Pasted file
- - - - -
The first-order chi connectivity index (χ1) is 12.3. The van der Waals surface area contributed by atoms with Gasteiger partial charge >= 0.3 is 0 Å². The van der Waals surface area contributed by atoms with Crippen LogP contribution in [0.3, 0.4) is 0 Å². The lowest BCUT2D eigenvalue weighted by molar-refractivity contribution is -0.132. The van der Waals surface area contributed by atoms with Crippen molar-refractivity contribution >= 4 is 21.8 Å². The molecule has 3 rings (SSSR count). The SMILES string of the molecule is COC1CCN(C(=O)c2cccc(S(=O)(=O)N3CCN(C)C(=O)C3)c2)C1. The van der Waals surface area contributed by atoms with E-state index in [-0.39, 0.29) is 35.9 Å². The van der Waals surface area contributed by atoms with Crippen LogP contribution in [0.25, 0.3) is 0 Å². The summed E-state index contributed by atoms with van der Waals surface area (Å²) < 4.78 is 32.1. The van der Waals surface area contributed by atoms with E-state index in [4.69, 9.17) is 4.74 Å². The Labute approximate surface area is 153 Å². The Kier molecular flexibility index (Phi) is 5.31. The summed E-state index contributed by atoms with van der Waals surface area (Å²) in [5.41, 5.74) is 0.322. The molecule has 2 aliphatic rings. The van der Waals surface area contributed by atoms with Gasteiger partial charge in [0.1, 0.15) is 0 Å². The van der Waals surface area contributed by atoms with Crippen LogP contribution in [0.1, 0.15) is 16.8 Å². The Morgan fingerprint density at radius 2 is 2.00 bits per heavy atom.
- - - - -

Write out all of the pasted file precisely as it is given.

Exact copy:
The first-order chi connectivity index (χ1) is 12.3. The van der Waals surface area contributed by atoms with Gasteiger partial charge >= 0.3 is 0 Å². The van der Waals surface area contributed by atoms with Crippen LogP contribution in [0.3, 0.4) is 0 Å². The lowest BCUT2D eigenvalue weighted by molar-refractivity contribution is -0.132. The van der Waals surface area contributed by atoms with Crippen molar-refractivity contribution >= 4 is 21.8 Å². The molecule has 3 rings (SSSR count). The SMILES string of the molecule is COC1CCN(C(=O)c2cccc(S(=O)(=O)N3CCN(C)C(=O)C3)c2)C1. The van der Waals surface area contributed by atoms with E-state index in [-0.39, 0.29) is 35.9 Å². The van der Waals surface area contributed by atoms with Crippen LogP contribution in [0.25, 0.3) is 0 Å². The summed E-state index contributed by atoms with van der Waals surface area (Å²) < 4.78 is 32.1. The van der Waals surface area contributed by atoms with E-state index in [4.69, 9.17) is 4.74 Å². The Labute approximate surface area is 153 Å². The Kier molecular flexibility index (Phi) is 5.31. The summed E-state index contributed by atoms with van der Waals surface area (Å²) in [5.41, 5.74) is 0.322. The molecule has 2 aliphatic rings. The van der Waals surface area contributed by atoms with Gasteiger partial charge in [0.1, 0.15) is 0 Å². The van der Waals surface area contributed by atoms with Crippen LogP contribution in [0.1, 0.15) is 16.8 Å². The Morgan fingerprint density at radius 2 is 2.00 bits per heavy atom.